Writer to Agent Q & A: The Manuscript

Part Two to the Writer to Agent Q&A with Kimberly Cameron and Associates covers a few questions about the manuscript. You can find Part One (The Query) here and Part Three (The Platform) here.
Back in January 2014 I joined a Writer’s Digest Boot Camp called Agent One-on-One where the wonderful, informative agents from Kimberley Cameron and Associates critiqued our queries, synopses, and first few pages. It was an invaluable experience and I highly recommend the Boot Camps to all writers looking for help in their writing journeys. Here are *some* of the Q & As that were asked by various writers and answered by the agents during Boot Camp. Many questions were about the writer’s personal works and were not written down. Hopefully this helps some writers out there!
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Using brand names:
Q: What is the rule on using name brands in your manuscript? Is there some sort of permission you have to get to publish a name brand? For example, if I wanted to reference Harry Potter or mention a Pepsi on the table.
MM: In general you should not use brand names in your work. Instead of using “Pepsi” use “cola” instead of using “iPhone” use “smartphone.”

The reason for this, is that it dates your work. You want your work to be as timeless as possible. Something like Frankenstein, which is 200 years old, is still relatable today, but if she had used brands that were common then, they would make no sense to the modern reader. Already a lot of pulp fiction from the fifties falls flat with the modern reader because we can’t understand the heavy lingo/brand names.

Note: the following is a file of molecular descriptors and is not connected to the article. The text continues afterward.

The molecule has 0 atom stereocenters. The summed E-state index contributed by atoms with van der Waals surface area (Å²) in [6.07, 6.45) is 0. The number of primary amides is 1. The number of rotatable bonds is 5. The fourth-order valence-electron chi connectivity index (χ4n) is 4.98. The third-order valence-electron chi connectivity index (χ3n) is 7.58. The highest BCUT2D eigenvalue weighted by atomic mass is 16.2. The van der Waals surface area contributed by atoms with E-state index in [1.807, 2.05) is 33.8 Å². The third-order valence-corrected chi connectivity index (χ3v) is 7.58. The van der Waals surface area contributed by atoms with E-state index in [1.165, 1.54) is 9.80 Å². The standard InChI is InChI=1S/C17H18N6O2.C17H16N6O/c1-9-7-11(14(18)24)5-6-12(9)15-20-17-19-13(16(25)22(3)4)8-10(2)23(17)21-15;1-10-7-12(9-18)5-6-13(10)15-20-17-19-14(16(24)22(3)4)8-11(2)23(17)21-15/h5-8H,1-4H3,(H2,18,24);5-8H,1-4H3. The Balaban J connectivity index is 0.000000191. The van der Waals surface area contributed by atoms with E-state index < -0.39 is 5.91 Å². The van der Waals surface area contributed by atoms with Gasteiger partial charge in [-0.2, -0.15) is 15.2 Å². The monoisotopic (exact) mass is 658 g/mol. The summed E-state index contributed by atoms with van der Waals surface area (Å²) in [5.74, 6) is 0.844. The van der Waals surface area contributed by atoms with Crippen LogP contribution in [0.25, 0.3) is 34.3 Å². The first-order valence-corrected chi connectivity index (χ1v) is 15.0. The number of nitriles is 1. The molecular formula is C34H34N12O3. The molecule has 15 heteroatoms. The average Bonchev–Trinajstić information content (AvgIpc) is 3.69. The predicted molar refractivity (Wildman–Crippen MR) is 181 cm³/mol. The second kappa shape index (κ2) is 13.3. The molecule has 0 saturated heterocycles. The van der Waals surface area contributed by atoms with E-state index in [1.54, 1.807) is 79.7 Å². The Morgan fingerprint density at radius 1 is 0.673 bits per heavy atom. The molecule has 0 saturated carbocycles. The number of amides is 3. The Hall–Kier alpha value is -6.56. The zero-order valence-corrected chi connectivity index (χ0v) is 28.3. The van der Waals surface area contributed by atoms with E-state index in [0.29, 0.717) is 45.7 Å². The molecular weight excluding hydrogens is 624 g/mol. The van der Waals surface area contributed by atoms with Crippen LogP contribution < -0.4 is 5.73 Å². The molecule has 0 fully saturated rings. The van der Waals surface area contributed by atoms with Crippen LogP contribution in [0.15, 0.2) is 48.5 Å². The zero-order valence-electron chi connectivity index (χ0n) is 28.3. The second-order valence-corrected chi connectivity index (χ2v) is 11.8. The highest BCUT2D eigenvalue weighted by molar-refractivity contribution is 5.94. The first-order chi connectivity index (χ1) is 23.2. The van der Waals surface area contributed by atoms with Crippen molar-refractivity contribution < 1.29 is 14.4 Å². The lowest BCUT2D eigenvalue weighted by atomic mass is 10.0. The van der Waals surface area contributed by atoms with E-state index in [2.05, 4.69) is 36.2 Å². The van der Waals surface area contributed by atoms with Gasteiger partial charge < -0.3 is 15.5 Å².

Editing your MS (Manuscript) First:
Q: Does your MS have to be in pristine edited condition? Editing is still expected to happen, right?
MM: A great question. Most agents, especially less-experienced agents, expect to do some polishing on an MS. My most recent client we had 4 rounds of edits before I signed her, and now I’m doing an intense copy-edit on her manuscript before shopping it. However, it is a good idea to work with a free-lance editor at least through one round of edits to get your book polished enough to catch the interest of an agent.
The truth of the matter is, that if an agent absolutely loves the concept of a proposed book, they will be more willing to risk their editorial time than on a book that did not capture their heart. However, those non-hearted books, if extremely well-written and polished can still capture their interest and stand a much better chance of eventually capturing their heart.

I guess to sum it up, when your book is on the fence in terms of interest, it has a much better chance of falling on the right side if it has been professionally edited.

Finding a Fiction Editor:
Q: What is the best way to find a great fiction editor?
KC: Again, great question. Yes – editors that have been in the publishing world are professional and know their business. There are lots of editorial services with experienced editors that have been at the major houses, such as:http://www.bookdocs.com/
Commercial vs. Literary vs. Mainstream
Q: What is meant by commercial fiction as opposed to literary fiction versus mainstream fiction?
AC: In commercial/mainstream, you typically find a faster pace and the stories tend to be more plot driven. With literary fiction, you have more leeway with deeper character development, crafted prose, and developed themes.
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